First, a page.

Workers Struggles: Asia, Australia and the Pacific

27 September 2003

Asia

Indonesian workers demand reinstatement

Representatives of sacked workers from PT Texmaco Group in Central Java protested outside the province’s legislative council in Semarang on September 24. The delegation from the Texmaco Workers Rescue Communication Forum called on provincial authorities to force the company to reinstate the 1,540 workers it laid off between January and September this year. PT Texmaco also suspended another 2,550 workers on 75 percent pay during the same period.

Workers sacked outright were only given one month’s severance pay and those still employed frequently receive their wages 10 days late. The group employs 8,000 people at five subsidiaries in Central Java—PT Texmaco Taman Synthetics, Polisyndo Eka Perkasa, Texmaco Perkasa Engineering, Texmaco Jaya and Multi Karsa Investasi. The government’s Indonesian Bank Restructuring Agency owns the majority of the group’s shares.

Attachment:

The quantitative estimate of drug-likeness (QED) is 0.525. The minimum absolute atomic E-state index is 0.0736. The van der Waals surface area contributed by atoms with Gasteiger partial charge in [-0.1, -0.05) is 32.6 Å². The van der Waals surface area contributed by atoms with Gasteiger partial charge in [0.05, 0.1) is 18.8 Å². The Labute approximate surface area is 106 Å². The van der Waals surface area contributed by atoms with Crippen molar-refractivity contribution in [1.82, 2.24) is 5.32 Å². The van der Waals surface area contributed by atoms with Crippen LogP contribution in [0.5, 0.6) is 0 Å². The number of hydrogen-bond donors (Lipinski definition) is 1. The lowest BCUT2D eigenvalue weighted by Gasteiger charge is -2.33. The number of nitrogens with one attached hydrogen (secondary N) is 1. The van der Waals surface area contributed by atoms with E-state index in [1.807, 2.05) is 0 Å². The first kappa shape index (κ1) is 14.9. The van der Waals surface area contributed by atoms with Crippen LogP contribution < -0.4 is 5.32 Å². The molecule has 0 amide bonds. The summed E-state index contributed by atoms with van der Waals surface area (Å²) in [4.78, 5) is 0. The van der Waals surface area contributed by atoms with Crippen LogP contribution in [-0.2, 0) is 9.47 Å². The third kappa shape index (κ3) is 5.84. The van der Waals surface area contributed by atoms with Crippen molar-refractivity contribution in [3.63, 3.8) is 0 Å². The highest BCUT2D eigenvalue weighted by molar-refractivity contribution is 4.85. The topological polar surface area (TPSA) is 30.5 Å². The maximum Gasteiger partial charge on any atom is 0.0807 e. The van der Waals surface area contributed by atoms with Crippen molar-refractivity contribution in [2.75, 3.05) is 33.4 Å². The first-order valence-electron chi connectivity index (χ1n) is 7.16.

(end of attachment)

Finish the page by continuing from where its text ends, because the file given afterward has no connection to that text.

Indonesian miners end strike for bonus payment

About 2,300 workers from PT Kaltim Prima Coal in East Kalimantan returned to work on September 21, after being on strike since August 29. They were demanding a 15 percent share of the proceeds from the sale of the mine by the energy company BP Plc and Rio Tinto. The sale will bring in $US500 million and retire $187 million worth of debt.

Unions agreed to end the strike, even though there are still differences between workers and management. While rejecting the 15 percent claim, the company agreed to pay 50 billion rupiah ($US6 million) as a “goodwill payment”. Differences exist over how the payment will be distributed and whether it will be taxed. Management has agreed to drop threats of disciplinary action against striking workers but refused to pay employees for the period when they were on strike.

Two accidents in Chinese coal mines

Two accidents in China over the last week have claimed the lives of 24 coal miners. Fifteen men were killed at Sangshuping Coal mine in Shanxi province on September 19 when water from disused coal shafts flooded into the mine. Seven trapped miners were rescued.

On September 21, nine miners plunged to their deaths at the state-owned Dongfanghong mine in Jiangxi province when the steel cable on a carriage taking the men underground snapped.